You created a Limited Liability Corporation (LLC) in South Carolina, and now you want to raise capital by bringing in investors. Unlike a corporation, however, an LLC cannot sell shares. Since an LLC has some characteristics of both corporations and partnerships, you may be wondering whether you can sell ownership interests in your LLC. A business organization lawyer can help sort out the complexities.
Limited Liability Corporations in South Carolina
A limited liability corporation is a unique business structure that can protect you from legal liability in many situations, unlike a partnership or sole proprietorship, but an LLC is not a traditional corporation. An LLC does not issue shares. Since there are no shares, LLC ownership is determined by the percentage of ownership. The LLC can have different categories of voting rights among the owners. The owners can make unequal capital contributions and distribute profits unequally. An LLC can be taxed either at the corporate level, like a corporation, or on the owner’s tax return, similar to a partnership.
To offer ownership options in your South Carolina LLC, you must be a manager of your LLC and get the consent of all the LLC members before admitting a new member. To “buy in” to your LLC, a member may contribute tangible property, intangible property, or other benefits to the LLC. The contributions can be in the form of money or promissory notes. Other acceptable forms include performing services for the LLC, agreeing to contribute money or property, or contracting to perform services.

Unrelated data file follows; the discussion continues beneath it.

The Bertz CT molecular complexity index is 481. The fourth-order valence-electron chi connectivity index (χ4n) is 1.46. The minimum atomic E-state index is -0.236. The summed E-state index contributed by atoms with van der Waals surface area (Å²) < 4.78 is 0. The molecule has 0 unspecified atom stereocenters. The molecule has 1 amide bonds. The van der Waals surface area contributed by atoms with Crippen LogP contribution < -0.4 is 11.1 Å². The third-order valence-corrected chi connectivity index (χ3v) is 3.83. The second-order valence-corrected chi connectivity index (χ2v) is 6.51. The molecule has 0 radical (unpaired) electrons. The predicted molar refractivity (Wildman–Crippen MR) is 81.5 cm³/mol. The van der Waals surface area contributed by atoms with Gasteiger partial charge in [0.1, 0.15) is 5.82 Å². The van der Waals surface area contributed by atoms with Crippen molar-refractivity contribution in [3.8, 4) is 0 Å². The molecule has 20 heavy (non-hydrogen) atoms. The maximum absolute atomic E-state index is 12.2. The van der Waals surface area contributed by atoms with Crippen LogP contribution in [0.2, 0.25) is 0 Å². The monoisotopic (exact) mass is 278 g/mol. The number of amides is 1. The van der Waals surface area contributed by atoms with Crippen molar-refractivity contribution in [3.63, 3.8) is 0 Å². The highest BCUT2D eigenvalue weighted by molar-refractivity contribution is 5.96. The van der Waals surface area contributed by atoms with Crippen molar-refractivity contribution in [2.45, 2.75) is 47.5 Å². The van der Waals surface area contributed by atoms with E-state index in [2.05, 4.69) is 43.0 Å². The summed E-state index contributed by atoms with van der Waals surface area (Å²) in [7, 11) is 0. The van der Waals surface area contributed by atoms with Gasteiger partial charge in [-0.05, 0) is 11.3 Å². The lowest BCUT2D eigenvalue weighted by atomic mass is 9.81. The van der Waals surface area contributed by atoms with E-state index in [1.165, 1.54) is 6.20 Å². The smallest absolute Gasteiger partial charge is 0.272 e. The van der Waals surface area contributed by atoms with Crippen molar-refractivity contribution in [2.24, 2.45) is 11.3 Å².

Thing to Consider Before Bringing in a New Member
All members of LLCs in South Carolina, whether they are managers or not, have a right to information from the LLC. If you bring in a new member, you have to give that member, as well as his agents and attorneys, access to inspect and copy the LLC’s records.
Filing an Amendment
You have to update your operating agreement when you bring new members into your LLC, but since South Carolina law allows your operating agreement to be either written or verbal, updating your agreement can be quite simple. If you need to change your articles of incorporation to reflect the new ownership arrangement, you will file an amendment to your articles with the Secretary of State and pay a $110 fee.
Tax Consequences of Selling LLC Interests
People often overlook the tax consequences when selling LLC interests. Because LLCs are a hybrid business form, the tax consequences of interest transfers can be bizarre. If you purchase a unit of ownership of an LLC for $20,000 then sell it for $20,000, you might assume that you would break even and there would be no tax consequences. That is the way it works in an LLC taxed as a corporation, but in an LLC taxed as a partnership, it is far more complicated.
A member’s basis in an LLC is in constant flux, changing whenever the LLC earns income, sustains losses, incurs debt, receives capital contributions, and makes distributions. A member’s gain can be a capital gain or ordinary income, and partly long-term and partly short-term. There are many other potential tax consequences of selling LLC interests, which is why you should get professional advice before entering into this transaction.
Since the laws are constantly changing, you should get the advice of a South Carolina business attorney before making any changes to your LLC. If you have questions about LLC membership shares and would like to speak with one of our attorneys, contact Willcox, Buyck & Williams, P.A. today for a consultation.